by Terry Minchow-Proffitt

            the worst part
is not seeing.

            how blood pools post-op
behind the retina.

            how your 85 year-old father’s
aortic aneurysm is about to pop.

            you could lose an eye,
the right one Jesus said to pluck.

            you could lose your father,
also the right one, Jesus said to love.

            the best part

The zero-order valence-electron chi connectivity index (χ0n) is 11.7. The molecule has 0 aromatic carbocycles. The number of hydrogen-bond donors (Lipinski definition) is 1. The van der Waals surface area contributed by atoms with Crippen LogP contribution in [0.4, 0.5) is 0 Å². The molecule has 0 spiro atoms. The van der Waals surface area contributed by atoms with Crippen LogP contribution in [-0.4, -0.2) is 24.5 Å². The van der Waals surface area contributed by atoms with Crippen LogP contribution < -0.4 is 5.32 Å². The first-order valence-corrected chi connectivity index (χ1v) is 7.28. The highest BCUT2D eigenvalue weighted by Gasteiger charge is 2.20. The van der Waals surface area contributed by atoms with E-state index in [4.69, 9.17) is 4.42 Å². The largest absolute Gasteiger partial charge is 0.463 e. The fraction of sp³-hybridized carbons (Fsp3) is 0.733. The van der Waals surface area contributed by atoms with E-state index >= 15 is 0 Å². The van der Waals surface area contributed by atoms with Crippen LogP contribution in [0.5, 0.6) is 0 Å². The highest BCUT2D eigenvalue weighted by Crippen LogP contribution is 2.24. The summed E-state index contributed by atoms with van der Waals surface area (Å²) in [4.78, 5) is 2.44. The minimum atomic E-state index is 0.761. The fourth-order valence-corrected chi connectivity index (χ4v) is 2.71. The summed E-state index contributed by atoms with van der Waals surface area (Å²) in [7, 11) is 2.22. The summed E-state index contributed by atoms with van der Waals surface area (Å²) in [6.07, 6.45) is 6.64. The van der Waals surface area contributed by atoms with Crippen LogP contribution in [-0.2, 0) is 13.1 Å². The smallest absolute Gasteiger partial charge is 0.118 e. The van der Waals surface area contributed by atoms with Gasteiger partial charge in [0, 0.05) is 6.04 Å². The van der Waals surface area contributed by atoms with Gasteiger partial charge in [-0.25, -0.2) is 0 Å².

is the surprise.

            you might be reattached
to your eye and your father.

            you just might
see him again.

            chasing a comet
by its tail.

            hoping in that wake
to rise again.

Terry Minchow-Proffitt lives in St. Louis, MO. His poems have appeared in numerous journals and magazines. His chapbook, Seven Last Words (2015), and his first full collection, Chicken Train: Poems from the Arkansas Delta (2016), were published by Middle Island Press.